A band’s name is one of, if not their most defining aspect. Just by the sound of its name, a listener can instantly picture a group’s members and songs in their minds. If done right, even a person who isn’t a fan of the group can get a feel of the band’s style just by hearing its name.
Generally, naming a group follows a rather simple formula. It could be something descriptive of the group’s overall image or style, a reference to something the members shared in common, or perhaps a more unique or accidental discovery.
However, several famous groups decided to forsake this entire process over the years and simply name themselves after their own members. Whether it be to emphasise that particular member’s role in the band, having nothing else to the group, or for some other reason, there are five iconic bands named after their members.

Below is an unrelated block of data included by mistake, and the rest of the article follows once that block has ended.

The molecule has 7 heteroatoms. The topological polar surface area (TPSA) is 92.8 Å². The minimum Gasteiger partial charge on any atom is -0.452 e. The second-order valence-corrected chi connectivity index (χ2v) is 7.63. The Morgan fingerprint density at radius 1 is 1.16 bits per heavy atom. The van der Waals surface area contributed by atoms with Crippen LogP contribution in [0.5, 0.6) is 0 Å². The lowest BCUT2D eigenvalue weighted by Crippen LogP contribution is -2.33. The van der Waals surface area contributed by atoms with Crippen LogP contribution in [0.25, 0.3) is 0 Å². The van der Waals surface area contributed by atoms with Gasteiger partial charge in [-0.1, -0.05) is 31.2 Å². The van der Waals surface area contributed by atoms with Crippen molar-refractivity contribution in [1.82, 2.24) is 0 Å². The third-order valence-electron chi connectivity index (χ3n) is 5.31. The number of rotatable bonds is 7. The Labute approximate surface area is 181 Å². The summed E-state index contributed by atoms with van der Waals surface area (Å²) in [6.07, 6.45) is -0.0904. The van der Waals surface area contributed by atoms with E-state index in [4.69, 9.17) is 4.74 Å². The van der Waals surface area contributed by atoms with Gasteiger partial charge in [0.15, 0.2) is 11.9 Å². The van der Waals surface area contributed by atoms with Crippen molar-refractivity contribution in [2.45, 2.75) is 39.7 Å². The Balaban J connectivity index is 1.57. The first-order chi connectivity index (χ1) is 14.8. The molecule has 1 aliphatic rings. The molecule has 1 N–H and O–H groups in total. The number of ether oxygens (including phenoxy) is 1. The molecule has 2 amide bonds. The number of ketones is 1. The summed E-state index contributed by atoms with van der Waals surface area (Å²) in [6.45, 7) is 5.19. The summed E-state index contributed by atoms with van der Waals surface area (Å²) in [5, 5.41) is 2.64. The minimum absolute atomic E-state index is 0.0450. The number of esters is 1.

Without further ado, let’s begin!
#5. Manfred Mann
Initially named after two of its members, the band that would soon be known as Manfred Mann initially started off as the Mann-Hugg Blues Brothers. Named after keyboardist Manfred Mann and multi-instrumentalist Mike Hugg, the band was urged to change its name as its profile grew.
Manfred Mann (the keyboardist) brought a sound that made them stand out amongst other groups that emerged from the British Invasion. Alongside Mann and Hugg, the group also consisted of Mike Vickers, Dave Richmond, and Paul Jones. Later down the line, notable names such as Klaus Voorman and Jack Bruce would play the bassist role while Mike D’Abo replaced Jones on vocals.